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Experiment No.

7 – Transient Heat Transfer

Section 1.0: Introduction Learning outcomes: The learning outcomes of this experiment include assembling the piece of apparatus that was used for the experiment safely. At the end of the experiment the student should be able to explain the transient nature of heating and cooling a tank of aqueous solution, and to estimate the rate of heat loss from the tank to the surroundings. Gain valuable experience of computer data logging as this will be used throughout the duration of the experiment. The final learning outcome of recognising the hazards inherent in the experiment is of very high importance.

Theory: The heat content of a system is called the enthalpy; which is a thermodynamic property of a system equal to the sum of the product of its volume and pressures and the internal energy. The enthalpy of the batch of solution is given by the equation: H = Mcp(T-T0) (1)

Where M (kg) is the mass of the solution, cp (KJ/ kg.K) is the specific heat capacity of the solution and T0 (K) which is a constant is the datum temperature at which the enthalpy is taken as zero.

Thus the rate of change of the enthalpy of the solution during heating or cooling is given by: dH/dt = McpdT/dt (2)

Where the notation dH/dt means the rate of change of enthalpy (KJ) and dT/dt is the change in time (s).

A similar equation to that of equation (2) above may be written for the stainless steel tank used in this experiment. The energy balance may be written in the form: Q = McpdT/dt + MTcPT dTT/dt + Qloss (3)

In the above equation Q (J) is the rate of heat input from the condensing steam. MT is the mass (kg) of the tank of temperature TT and cPT is the specific heat capacity of the stainless steel used in this experiment from which the tank is fabricated. Qloss (J)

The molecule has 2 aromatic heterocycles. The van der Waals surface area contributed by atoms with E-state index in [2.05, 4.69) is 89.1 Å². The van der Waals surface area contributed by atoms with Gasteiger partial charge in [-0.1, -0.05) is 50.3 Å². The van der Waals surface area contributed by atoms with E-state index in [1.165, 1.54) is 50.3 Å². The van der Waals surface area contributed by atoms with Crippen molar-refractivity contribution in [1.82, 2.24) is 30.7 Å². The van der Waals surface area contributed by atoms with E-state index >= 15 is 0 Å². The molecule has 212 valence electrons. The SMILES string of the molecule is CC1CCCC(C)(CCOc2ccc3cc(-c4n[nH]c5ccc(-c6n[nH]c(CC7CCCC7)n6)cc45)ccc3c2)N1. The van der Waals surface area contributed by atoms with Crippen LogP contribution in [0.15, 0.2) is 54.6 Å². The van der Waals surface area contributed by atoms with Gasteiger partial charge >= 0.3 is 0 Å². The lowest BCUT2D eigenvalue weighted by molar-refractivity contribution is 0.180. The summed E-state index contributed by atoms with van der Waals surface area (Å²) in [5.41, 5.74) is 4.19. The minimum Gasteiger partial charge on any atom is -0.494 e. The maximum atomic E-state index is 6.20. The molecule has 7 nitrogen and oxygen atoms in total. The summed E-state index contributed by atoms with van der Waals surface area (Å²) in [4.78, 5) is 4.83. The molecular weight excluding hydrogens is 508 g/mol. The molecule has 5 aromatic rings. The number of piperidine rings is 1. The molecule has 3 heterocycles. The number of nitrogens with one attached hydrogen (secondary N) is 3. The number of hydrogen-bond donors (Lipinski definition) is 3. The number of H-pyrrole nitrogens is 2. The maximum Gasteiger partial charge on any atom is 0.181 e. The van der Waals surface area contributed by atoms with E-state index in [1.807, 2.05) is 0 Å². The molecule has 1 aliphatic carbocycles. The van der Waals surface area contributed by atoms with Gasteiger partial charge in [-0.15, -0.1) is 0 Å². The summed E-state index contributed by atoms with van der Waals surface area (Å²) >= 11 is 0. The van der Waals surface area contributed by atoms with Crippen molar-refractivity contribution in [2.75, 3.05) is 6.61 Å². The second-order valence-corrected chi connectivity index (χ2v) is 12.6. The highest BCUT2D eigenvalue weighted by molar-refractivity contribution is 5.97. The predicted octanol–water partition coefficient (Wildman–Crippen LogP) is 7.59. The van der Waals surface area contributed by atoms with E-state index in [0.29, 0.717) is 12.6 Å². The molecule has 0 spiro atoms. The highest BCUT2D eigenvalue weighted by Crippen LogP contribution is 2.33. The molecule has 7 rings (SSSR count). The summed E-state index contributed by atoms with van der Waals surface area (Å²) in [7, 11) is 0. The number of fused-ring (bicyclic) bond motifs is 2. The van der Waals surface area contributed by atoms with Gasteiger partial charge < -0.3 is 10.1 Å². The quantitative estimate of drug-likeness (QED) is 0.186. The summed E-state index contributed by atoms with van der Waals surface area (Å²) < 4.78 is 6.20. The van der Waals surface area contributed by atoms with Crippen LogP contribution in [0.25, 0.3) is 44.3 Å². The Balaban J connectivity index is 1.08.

neglecting cooling of the condensate: Q = mhfg (4) Relevance: Transient heat transfer is based largely on Newton’s law of cooling which states that “the rate of change of the temperature of an object is proportional to the difference between its own temperature and the temperature of its surroundings”. Section 2. Transient heat transfer is widely applicable in the real world. One of its most common uses is when working with mechanical parts that act in concert with one another. It can be used when designing a car. making sure that none of the parts get too hot and cause a fire hazard inside the engine.0 experimental work: System used: Experiment and procedure: The following equipment was provided in the laboratory:       Tank with heating/cooling coil Stirrer Condensate trap Waste steam condenser PICO TC-08 data-logger unit with four type K thermocouples attached Computer and data-logging software . We can see from equation 3 that the difference between the rate of heat supply Q and the rate of heat lost Qloss is equal to the rate of increase of the enthalpy of the tank and its contents.is the rate of heat loss to the surroundings which occurs as there is a difference in temperature. The rate of heat input Q is given by the product of the rate of condensation of the steam m and its enthalpy of vaporisation hfg.